Citizendium - building a quality free general knowledge encyclopedia. Click here to join and contribute—free
Many thanks December donors; special to Darren Duncan. January donations open; need minimum total $100. Let's exceed that.

Donate here. By donating you gift yourself and CZ.


Kernel of a function

From Citizendium, the Citizens' Compendium

Jump to: navigation, search
This article is developing and not approved.
Main Article
Talk
Related Articles  [?]
Bibliography  [?]
External Links  [?]
Citable Version  [?]
 
This editable Main Article is under development and not meant to be cited; by editing it you can help to improve it towards a future approved, citable version. These unapproved articles are subject to a disclaimer.

In set theory, the kernel of a function is the equivalence relation on the domain of the function expressing the property that equivalent elements have the same image under the function.

If f : X \rightarrow Y then we define the relation \stackrel{f}{\equiv} by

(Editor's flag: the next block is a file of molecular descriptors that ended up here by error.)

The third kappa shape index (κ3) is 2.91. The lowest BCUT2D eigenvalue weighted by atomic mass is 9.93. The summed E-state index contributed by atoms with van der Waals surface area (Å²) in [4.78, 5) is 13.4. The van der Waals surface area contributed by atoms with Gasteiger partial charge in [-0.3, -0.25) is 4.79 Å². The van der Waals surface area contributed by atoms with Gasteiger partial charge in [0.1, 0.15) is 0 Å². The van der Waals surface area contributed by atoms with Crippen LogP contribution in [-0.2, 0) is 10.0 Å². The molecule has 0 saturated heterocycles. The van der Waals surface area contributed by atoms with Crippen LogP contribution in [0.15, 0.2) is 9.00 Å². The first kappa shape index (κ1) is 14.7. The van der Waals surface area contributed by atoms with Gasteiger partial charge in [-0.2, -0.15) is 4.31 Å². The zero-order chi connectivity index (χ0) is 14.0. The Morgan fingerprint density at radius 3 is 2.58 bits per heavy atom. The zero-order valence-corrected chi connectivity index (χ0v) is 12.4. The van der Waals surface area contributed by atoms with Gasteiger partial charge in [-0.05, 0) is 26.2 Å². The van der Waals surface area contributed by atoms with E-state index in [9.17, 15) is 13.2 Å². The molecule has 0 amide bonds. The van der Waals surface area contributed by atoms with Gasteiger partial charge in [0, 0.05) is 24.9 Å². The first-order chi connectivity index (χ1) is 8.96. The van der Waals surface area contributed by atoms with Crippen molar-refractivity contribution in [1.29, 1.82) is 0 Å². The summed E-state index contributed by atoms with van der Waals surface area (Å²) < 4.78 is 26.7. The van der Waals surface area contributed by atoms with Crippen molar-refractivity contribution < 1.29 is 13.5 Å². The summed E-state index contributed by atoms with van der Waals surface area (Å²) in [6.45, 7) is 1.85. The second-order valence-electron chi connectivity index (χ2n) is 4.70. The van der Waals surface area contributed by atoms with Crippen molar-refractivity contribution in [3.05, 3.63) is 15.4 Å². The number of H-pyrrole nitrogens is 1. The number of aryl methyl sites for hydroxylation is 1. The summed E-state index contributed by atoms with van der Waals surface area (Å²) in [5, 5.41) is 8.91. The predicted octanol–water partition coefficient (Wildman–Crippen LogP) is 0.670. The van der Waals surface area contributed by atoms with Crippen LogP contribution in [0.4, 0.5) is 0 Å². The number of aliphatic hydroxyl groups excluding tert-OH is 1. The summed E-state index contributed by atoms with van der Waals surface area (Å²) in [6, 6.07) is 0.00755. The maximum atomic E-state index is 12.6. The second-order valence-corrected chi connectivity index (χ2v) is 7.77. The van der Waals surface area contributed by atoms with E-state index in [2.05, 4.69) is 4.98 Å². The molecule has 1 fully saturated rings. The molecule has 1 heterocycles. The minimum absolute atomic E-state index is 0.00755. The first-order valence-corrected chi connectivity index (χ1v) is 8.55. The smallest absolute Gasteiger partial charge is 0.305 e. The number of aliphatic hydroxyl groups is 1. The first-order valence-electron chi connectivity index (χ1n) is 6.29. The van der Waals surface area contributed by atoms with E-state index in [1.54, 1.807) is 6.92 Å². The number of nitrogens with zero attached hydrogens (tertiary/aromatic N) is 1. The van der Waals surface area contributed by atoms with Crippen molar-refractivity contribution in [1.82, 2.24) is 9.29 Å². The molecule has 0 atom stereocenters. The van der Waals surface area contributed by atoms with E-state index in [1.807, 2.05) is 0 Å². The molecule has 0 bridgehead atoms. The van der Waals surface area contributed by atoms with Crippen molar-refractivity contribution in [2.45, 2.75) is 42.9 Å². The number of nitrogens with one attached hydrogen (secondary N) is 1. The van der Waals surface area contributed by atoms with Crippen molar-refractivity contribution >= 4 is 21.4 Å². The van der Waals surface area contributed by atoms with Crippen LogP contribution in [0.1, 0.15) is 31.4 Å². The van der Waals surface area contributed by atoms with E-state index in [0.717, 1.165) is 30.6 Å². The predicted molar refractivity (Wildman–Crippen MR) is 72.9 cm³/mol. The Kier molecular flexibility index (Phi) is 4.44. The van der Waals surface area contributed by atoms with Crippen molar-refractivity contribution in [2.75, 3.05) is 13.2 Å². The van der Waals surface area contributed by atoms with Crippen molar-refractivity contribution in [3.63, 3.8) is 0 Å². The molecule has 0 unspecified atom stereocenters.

x_1 \stackrel{f}{\equiv} x_2 \Leftrightarrow f(x_1) = f(x_2) . \,

The equivalence classes of \stackrel{f}{\equiv} are the fibres of f.

Every function gives rise to an equivalence relation as kernel. Conversely, every equivalence relation \sim\, on a set X gives rise to a function of which it is the kernel. Consider the quotient set X/\sim\, of equivalence classes under \sim\, and consider the quotient map q_\sim : X \rightarrow X/\sim defined by

q_\sim : x \mapsto [x]_\sim , \,

where [x]_\sim\, is the equivalence class of x under \sim\,. Then the kernel of the quotient map q_\sim\, is just \sim\,. This may be regarded as the set-theoretic version of the First Isomorphism Theorem.

Views
Personal tools